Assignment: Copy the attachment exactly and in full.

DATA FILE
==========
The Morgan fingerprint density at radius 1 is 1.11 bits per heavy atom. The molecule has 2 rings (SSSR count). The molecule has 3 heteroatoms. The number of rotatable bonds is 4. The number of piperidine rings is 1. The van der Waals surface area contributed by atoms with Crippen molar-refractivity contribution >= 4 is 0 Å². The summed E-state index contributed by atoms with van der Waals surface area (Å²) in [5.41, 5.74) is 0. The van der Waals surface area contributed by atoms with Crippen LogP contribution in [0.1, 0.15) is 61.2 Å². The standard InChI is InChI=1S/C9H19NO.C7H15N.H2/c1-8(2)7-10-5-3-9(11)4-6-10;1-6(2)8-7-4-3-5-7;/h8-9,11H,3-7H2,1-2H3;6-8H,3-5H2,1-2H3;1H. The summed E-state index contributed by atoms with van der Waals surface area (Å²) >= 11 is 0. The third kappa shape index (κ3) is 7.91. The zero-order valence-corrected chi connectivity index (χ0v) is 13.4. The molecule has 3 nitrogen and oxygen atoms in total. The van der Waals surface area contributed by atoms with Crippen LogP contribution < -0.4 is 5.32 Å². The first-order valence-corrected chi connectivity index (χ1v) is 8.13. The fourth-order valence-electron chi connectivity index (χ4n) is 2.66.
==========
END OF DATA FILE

The Morgan fingerprint density at radius 1 is 1.11 bits per heavy atom. The molecule has 2 rings (SSSR count). The molecule has 3 heteroatoms. The number of rotatable bonds is 4. The number of piperidine rings is 1. The van der Waals surface area contributed by atoms with Crippen molar-refractivity contribution >= 4 is 0 Å². The summed E-state index contributed by atoms with van der Waals surface area (Å²) in [5.41, 5.74) is 0. The van der Waals surface area contributed by atoms with Crippen LogP contribution in [0.1, 0.15) is 61.2 Å². The standard InChI is InChI=1S/C9H19NO.C7H15N.H2/c1-8(2)7-10-5-3-9(11)4-6-10;1-6(2)8-7-4-3-5-7;/h8-9,11H,3-7H2,1-2H3;6-8H,3-5H2,1-2H3;1H. The summed E-state index contributed by atoms with van der Waals surface area (Å²) >= 11 is 0. The third kappa shape index (κ3) is 7.91. The zero-order valence-corrected chi connectivity index (χ0v) is 13.4. The molecule has 3 nitrogen and oxygen atoms in total. The van der Waals surface area contributed by atoms with Crippen LogP contribution < -0.4 is 5.32 Å². The first-order valence-corrected chi connectivity index (χ1v) is 8.13. The fourth-order valence-electron chi connectivity index (χ4n) is 2.66.